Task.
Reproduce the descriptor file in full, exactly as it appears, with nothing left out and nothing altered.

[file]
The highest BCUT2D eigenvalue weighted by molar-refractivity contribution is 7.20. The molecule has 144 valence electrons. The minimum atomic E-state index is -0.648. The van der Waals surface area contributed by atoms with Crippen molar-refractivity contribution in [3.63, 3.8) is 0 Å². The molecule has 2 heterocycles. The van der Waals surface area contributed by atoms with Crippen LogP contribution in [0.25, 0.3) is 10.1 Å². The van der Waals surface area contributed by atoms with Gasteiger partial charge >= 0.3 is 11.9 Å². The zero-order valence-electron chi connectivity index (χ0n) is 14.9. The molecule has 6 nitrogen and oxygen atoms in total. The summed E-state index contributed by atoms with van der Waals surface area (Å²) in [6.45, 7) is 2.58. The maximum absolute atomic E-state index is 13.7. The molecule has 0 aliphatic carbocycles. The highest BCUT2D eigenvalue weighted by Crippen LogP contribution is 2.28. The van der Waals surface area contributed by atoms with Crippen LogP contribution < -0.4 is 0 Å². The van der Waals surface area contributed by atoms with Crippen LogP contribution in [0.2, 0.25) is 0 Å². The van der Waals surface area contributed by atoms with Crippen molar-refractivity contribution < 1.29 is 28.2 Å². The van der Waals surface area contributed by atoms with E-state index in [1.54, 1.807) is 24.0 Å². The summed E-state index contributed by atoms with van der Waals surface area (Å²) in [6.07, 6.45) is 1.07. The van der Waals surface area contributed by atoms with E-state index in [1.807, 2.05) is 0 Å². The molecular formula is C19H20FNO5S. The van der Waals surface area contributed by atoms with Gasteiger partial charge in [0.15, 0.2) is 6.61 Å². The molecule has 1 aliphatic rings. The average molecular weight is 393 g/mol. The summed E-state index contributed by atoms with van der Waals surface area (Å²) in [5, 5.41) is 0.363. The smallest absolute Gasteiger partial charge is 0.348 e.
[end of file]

The highest BCUT2D eigenvalue weighted by molar-refractivity contribution is 7.20. The molecule has 144 valence electrons. The minimum atomic E-state index is -0.648. The van der Waals surface area contributed by atoms with Crippen molar-refractivity contribution in [3.63, 3.8) is 0 Å². The molecule has 2 heterocycles. The van der Waals surface area contributed by atoms with Crippen LogP contribution in [0.25, 0.3) is 10.1 Å². The van der Waals surface area contributed by atoms with Gasteiger partial charge >= 0.3 is 11.9 Å². The zero-order valence-electron chi connectivity index (χ0n) is 14.9. The molecule has 6 nitrogen and oxygen atoms in total. The summed E-state index contributed by atoms with van der Waals surface area (Å²) in [6.45, 7) is 2.58. The maximum absolute atomic E-state index is 13.7. The molecule has 0 aliphatic carbocycles. The highest BCUT2D eigenvalue weighted by Crippen LogP contribution is 2.28. The van der Waals surface area contributed by atoms with Crippen LogP contribution < -0.4 is 0 Å². The van der Waals surface area contributed by atoms with Crippen LogP contribution in [0.2, 0.25) is 0 Å². The van der Waals surface area contributed by atoms with Crippen molar-refractivity contribution < 1.29 is 28.2 Å². The van der Waals surface area contributed by atoms with E-state index in [1.54, 1.807) is 24.0 Å². The summed E-state index contributed by atoms with van der Waals surface area (Å²) in [6.07, 6.45) is 1.07. The van der Waals surface area contributed by atoms with E-state index in [1.807, 2.05) is 0 Å². The molecular formula is C19H20FNO5S. The van der Waals surface area contributed by atoms with Gasteiger partial charge in [0.15, 0.2) is 6.61 Å². The molecule has 1 aliphatic rings. The average molecular weight is 393 g/mol. The summed E-state index contributed by atoms with van der Waals surface area (Å²) in [5, 5.41) is 0.363. The smallest absolute Gasteiger partial charge is 0.348 e.